You may compare your image of a Western Horse Fly, Tabanus punctifer, to images posted to BugGuide, but there is no information on the specifics of the species. You may, however, read about Horse Flies in general on the genus page of BugGuide. Only the female Horse Flies bite and suck blood from warm blooded animals. Charles Hogue, in his excellent book Insects of the Los Angeles Basis, writes extensively about the Western Horse Fly. He observes: “The adults are large robust flies nearly 3/4 inch (20mm) in body length. The male possesses very large eyes, which meet on the midline of the head, making it appear to be nearly all eye; the back of the thorax is black except for a fringe of white hairs along the side and rear borders. The female differs in that the eyes are separated and the back of the thorax is all white or pale cream.” Your photo is that of a female, hence the bite through your shirt. The larvae of the Western Horse Fly develop in water, so even though your email indicates this sighting was in Death Valley, we suspect it may have been close to either Salt Creek or Devil’s Hole. Hogue has additional information: “Because they possess a voraious appetite for the blood of horses and cattle, the female flies may be extremely bothersome, especially when numerous. They have been observed biting rhinoceroses, tapirs, and hippopotamuses at the Los Angeles Zoo. They occasionally bite humans, with painful results. Natural saccharine fluids, such as fruit juices and nectar from flowers nourish the nonbiting males and also serve as a diet supplement for the females.”
Letter 2 – What plants attract a male Horse Fly???: Umbel and Composite Flowers
Subject (please be succinct, descriptive and specific): children’s book with male horsefly character
Time: 04:08 PM EDT
Your letter to the bugman: Hi – I’m writing a children’s book and one of the main characters is a male horsefly. I’ve been trying to find what types of plants male horseflies (specifically in the area of Kentucky) would be most attracted to. I haven’t been able to find anything so far. Any help would be appreciated. Thank you. Diana Wilburn
Most of the images we have of male Horse Flies were not taken on plants, however, we did locate an image in our archives of a male Black Horse fly from nearby Indiana that was taken on the leaf of a corn plant. According to BugGuide: “adult females feed on vertebrate blood, usually of warm-blooded animals; males (also females in a few spp. in all 3 subfamilies) visit flowers.” Of the Black Horse Fly, Tabanus atratus, BugGuide notes: “males, which lack mandibles, feed on nectar and plant juices.” We suspect umble-shaped flowers in the family Apiaceae including parsley, carrots, dill and Queen Anne’s lace that attract many pollinating flies would also be a choice for Horse Flies, and we have images in our archive showing a Male Horse Fly (Hybomitra cincta) on a parsley blossom. Other images we located online of male Horse Flies feeding on other umble blossoms include Nature Picture Library where it is on fennel, iStock Getty Images where the male Horse Fly is feeding on Hogweed, and Wikipedia where it states: “they mainly feed on nectar of flowers (especially of Apiaceae species).” Composite flowers in the family Asteraceae, are also good food sources including this Adobe Stock Images example of a male Horse Fly on Goldenrod or this Alamy image of a male Horse Fly on a coneflower.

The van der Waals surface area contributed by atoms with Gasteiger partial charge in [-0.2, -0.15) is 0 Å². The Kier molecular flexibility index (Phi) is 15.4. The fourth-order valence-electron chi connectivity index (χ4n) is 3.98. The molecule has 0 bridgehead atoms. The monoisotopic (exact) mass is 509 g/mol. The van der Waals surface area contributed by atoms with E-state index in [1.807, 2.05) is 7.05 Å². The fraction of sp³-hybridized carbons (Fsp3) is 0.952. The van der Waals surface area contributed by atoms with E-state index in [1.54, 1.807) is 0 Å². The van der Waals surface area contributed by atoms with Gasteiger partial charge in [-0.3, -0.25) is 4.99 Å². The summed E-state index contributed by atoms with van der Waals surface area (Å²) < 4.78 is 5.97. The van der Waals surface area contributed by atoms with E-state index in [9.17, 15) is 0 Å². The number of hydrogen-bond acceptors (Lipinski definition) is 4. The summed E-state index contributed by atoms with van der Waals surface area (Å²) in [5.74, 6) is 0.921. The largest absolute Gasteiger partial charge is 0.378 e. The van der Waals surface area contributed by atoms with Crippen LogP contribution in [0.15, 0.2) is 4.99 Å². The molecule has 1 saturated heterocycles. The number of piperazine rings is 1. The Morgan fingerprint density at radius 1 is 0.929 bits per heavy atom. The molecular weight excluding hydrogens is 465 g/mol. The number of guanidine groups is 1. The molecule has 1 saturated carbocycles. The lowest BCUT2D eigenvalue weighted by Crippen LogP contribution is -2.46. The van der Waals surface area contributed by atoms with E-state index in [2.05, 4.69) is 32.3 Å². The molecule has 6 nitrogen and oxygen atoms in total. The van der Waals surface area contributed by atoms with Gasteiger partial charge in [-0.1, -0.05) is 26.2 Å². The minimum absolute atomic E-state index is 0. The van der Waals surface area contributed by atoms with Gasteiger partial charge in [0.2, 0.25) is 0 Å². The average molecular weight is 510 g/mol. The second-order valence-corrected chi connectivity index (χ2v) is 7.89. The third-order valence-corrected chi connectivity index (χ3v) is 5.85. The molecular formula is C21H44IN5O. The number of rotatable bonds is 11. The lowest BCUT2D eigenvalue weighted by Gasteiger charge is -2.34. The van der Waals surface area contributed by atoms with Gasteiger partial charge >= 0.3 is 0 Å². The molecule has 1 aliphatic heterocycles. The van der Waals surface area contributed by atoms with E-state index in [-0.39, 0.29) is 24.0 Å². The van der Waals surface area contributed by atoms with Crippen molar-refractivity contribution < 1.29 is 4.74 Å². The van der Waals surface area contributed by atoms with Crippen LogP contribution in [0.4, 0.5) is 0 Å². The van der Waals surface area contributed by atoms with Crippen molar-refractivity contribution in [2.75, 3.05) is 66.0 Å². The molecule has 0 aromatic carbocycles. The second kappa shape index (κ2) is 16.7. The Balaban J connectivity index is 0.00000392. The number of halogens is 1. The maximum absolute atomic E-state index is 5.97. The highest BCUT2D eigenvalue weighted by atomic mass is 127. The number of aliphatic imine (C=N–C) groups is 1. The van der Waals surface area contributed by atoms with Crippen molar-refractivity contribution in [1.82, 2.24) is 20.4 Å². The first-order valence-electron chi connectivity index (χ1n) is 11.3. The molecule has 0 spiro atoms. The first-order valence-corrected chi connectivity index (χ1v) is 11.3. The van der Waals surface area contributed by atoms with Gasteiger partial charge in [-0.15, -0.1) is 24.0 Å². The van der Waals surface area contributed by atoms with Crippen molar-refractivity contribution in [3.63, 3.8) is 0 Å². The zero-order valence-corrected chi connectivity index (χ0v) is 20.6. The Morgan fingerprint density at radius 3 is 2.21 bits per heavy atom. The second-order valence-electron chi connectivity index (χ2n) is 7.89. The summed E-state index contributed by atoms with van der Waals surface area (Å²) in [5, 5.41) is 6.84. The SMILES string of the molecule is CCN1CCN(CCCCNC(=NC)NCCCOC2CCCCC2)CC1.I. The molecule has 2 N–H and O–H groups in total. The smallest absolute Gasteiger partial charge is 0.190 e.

Letter 3 – Western Horse Fly
Western Black Horse Fly
I was perplexed as to what type of fly this was until I found it on your site, a female western black horse fly! It was about 1.5 inches long and apparently very noisy (my husband heard this critter buzzing around him and then spotted her on our fence in our backyard in Sacramento, CA.). I’ve never seen a fly that had fur like this!
We are always thrilled when new visitors to our site actually take the time to try to research the object of their desire to identify rather than to just email us directly. Congratulations on the successful identification of a female Western Horse Fly, Tabanus punctifer.
Letter 4 – Western Horse Fly
Western Black Horse Fly
Love the site as most everyone does. I look up insects
frequently for identification, research, and fun. Thanks
so much. I found this fly in our backyard of sunny Santa Barbara,
CA, and by looking up your site I think I pegged him to be
a Western Black Horse Fly, Tabanus punctifer . Confirmation
would be great. Enjoy the pics and thanks again for your hard
Thank you so much for submitting your image of a female, not
male, Western Horse Fly. There is a space between the eyes
of the female, and the eyes of the male are closer set. Compare
your image to this male Western Horse Fly on BugGuide.
The male also has a darker patch on the thorax.
Letter 5 – Western Horse Fly
Huge Black Fly for ID …
Location: Applewood, Golden, Colorado
July 24, 2011 7:36 pm
Great site you have here! My daughter and I caught this huge black fly in our back yard today, and she would like to know what kind it is.
It is very large (as far as houseflies go), and has a tan / grey area on its back, and also leg joints of the same color.
I tried to get a good picture of its eyes as well, as thet are quite stunning, with horizontal stripes accross them. I could not get an image that did them justice.
Thank you for your time,
Charley and Hannah
Signature: Charley and Hannah
Dear Charley and Hannah,
You have captured a female Western Horse Fly, Tabanus punctifer. The female can be differentiated from the male by the spacing between the eyes. There is space between the eyes of the female but the males eyes meet in the middle. Female Western Horse Flies are blood suckers that feed on warm blooded animals. If livestock and game are not available, they will bite humans.
Thank you so much for the speedy reply. It really made Hannah’s day!
Here is the drawing that she made to save for her bug journal.
We catch, study and release a lot of Swallow Tail Butterflies in our back yard too (see second pic). Is there a similar trick to determining the sex of that species?